Chandrayaan-3 Vikram lander successfully separates from spacecrafttext_fields
New Delhi: Chandrayaan-3’s Vikram lander successfully separated from the rest of the spacecraft and its propulsion module on Thursday, moving a crucial step closer to Moon.
The spacecraft is now expected to land on the Moon on August 23.
With this, India aims to become the fourth nation globally to achieve this remarkable milestone, joining the company of the United States, Russia, and China.
After landing on the Moon, the lander Vikram will photograph the Pragyaan rover, which will deploy its instruments to study seismic activity on the lunar surface.
Chandrayaan-3 Mission: ‘Thanks for the ride, mate!’ said the Lander Module (LM). LM is successfully separated from the Propulsion Module (PM). LM is set to descend to a slightly lower orbit upon a deboosting planned for tomorrow around 1600 Hrs., IST.”, ISRO tweeted announcing the successful completion of the crucial stage.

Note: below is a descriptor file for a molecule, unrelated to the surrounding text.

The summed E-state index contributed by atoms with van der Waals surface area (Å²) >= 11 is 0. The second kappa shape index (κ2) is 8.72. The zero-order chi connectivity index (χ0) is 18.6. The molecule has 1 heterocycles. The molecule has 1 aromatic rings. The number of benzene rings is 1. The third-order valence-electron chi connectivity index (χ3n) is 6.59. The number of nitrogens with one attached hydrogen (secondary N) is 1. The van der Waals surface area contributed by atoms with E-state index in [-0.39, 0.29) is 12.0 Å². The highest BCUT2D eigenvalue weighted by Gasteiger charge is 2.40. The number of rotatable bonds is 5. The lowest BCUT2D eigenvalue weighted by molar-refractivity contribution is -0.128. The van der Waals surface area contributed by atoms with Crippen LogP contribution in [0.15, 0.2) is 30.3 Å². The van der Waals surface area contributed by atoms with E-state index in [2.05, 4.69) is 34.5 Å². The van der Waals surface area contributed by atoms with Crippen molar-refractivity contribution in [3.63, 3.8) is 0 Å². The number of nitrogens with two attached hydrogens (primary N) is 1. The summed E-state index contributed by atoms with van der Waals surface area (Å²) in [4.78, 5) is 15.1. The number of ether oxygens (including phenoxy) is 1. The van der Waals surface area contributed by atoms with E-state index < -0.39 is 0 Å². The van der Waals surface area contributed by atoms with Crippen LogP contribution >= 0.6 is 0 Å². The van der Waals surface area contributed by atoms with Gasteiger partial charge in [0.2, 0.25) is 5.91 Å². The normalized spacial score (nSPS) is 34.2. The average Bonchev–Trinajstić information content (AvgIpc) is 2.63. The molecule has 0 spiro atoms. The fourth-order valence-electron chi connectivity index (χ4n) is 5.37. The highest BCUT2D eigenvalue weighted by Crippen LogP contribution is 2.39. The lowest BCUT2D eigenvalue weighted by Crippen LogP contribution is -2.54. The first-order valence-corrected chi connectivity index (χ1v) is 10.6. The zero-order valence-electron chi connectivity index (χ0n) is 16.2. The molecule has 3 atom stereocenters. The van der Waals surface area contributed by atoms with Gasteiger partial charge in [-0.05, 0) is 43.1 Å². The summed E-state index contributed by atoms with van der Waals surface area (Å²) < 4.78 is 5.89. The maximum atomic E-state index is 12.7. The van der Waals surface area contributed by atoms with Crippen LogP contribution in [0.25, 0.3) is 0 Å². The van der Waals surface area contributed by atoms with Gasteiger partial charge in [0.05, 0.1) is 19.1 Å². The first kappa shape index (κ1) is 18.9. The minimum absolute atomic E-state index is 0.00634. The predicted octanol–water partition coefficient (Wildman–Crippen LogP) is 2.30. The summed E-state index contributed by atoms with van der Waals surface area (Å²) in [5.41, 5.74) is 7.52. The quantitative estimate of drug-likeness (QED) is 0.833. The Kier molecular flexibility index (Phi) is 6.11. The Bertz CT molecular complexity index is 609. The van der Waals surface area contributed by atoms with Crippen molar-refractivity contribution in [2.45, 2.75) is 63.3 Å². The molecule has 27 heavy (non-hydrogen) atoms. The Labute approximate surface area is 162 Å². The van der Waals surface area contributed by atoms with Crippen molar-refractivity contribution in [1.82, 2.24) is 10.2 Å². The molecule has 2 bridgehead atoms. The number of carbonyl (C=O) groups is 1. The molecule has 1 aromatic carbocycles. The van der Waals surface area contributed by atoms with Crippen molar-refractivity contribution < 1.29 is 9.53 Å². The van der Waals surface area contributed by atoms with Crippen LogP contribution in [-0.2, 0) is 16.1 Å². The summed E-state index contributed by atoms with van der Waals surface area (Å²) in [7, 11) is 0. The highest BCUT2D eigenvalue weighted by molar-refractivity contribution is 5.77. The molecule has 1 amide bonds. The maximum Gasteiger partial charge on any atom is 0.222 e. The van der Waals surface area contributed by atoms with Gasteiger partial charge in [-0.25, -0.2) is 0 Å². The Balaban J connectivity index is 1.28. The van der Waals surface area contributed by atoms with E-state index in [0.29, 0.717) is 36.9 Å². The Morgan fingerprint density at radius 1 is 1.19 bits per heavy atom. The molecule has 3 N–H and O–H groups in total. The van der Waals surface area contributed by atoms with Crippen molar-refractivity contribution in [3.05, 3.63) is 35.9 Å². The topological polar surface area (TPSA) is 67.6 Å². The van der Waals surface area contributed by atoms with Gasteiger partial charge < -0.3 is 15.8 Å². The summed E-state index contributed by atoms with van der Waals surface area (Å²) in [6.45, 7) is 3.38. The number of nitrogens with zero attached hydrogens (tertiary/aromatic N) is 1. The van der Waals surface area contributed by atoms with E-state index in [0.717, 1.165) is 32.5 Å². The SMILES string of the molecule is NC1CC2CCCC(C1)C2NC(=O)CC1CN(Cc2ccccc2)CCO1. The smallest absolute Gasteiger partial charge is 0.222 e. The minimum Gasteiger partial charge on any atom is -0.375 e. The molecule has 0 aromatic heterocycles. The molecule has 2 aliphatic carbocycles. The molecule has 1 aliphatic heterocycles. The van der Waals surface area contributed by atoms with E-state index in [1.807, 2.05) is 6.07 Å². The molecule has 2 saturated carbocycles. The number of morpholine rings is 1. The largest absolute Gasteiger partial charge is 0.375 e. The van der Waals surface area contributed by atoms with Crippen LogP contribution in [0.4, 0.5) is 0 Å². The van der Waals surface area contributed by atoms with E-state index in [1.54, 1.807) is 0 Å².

The mission was launched effectively on July 14 via the GSLV Mark 3 (LVM 3) heavy-lift launch vehicle from the Satish Dhawan Space Centre in Andhra Pradesh's Sriharikota.
After its on-board instruments, including three scientific payloads, are tested, the Lander will then carry out two critical orbit-reduction manoeuvres: first, to get into the circular 100×100 km orbit, and then further closer to the Moon in the 100×30 km orbit. It is from this 100×30 km orbit that the Lander will, on August 23, begin its final descent for touchdown on the Moon, reports The Indian Express.
Earlier this week, the spacecraft brought itself into a near-circular 153×163 km orbit. This was the fourth and final orbit-reducing manoeuvre performed by the spacecraft, which comprises a Propulsion Module and the lander component, which includes the rover.